It’s clear that PFAS are “as a class harmful to so many parts of the body”, said Sonya Lunder of the Sierra Club.
“The chemicals are uniquely problematic because they don’t break down in any meaningful way and take up a long residence in the human body … and the scope of the damages it causes are pretty unusual and unprecedented,” she added.
Chemical companies have introduced new generations of PFAS that they claim are safer and less accumulative in the environment, but recent testing has found them to be as dangerous and perhaps more mobile than the older chemicals.
Still, PFAS production continues unabated. Those calling for a ban charge that the Trump administration is putting chemical companies’ financial interests first – Chemours, DuPont’s PFAS arm, recorded $6.6bn in revenues last year.
Donald Trump has threatened to veto the PFAS Action Act, which the House passed with bipartisan support in January. Among other provisions, the act would require the EPA to limit two types of PFAS discharges in drinking water and emissions, place a five-year moratorium on new PFAS production and authorize hundreds of millions of dollars for clean-up.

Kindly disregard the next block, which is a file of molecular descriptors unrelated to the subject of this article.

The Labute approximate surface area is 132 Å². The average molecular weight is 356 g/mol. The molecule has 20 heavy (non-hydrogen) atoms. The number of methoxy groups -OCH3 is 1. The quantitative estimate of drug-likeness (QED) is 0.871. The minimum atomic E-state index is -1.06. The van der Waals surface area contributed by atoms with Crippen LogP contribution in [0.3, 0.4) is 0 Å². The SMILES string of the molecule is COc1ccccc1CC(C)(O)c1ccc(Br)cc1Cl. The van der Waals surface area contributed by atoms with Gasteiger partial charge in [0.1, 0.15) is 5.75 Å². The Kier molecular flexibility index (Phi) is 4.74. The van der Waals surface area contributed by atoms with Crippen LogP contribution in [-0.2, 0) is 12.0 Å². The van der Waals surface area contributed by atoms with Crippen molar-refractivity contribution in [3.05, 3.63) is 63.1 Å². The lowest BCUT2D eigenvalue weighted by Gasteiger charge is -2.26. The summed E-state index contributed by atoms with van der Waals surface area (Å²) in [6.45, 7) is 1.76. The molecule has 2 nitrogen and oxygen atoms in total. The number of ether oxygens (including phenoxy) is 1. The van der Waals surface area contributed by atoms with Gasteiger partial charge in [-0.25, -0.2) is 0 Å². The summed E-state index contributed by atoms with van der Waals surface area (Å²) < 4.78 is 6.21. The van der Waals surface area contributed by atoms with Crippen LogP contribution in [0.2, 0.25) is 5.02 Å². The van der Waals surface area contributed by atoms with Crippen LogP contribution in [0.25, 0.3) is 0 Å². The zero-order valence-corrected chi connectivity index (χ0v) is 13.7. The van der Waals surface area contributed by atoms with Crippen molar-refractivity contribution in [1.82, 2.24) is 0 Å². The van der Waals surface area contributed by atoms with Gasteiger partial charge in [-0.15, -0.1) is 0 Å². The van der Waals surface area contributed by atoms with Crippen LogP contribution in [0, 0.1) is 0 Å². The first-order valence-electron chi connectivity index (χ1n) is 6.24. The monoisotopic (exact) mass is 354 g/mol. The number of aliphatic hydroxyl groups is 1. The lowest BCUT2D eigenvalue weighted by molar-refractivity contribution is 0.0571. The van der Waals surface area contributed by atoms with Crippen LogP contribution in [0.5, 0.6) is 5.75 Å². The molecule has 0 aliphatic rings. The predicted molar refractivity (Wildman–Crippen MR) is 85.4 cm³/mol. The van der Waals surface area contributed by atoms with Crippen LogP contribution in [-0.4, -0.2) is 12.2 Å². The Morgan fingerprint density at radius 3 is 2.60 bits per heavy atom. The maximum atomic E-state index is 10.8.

The federal Agency for Toxic Substances and Disease Registry in 2017 recommended dropping the “minimal risk level” from 70ppt to 12ppt for some PFAS chemicals after finding that greater exposure “could be dangerous for sensitive populations like infants and breastfeeding mothers”.
However, the Trump administration spiked the report, fearing a “public relations nightmare” and increased cleanup costs for the federal government. The advisory level remains at 70ppt.
States such as Washington, New York and New Hampshire have banned some products made with PFAS, while Michigan and New Jersey have lowered drinking water limits. But states are facing criticism for only lowering limits for the two most common varieties of PFAS. That leaves the rest of the nearly 5,000 chemicals in their class unaccounted for.
But more legislation is expected to be approved in 2020 as governments are facing mounting pressure to act in a meaningful way, Andres said. “At some point there’s going to be a backlash, and I think we’re starting to see that now.”https://www.theguardian.com/society/2020/feb/03/pfas-forever-chemicals-what-are-they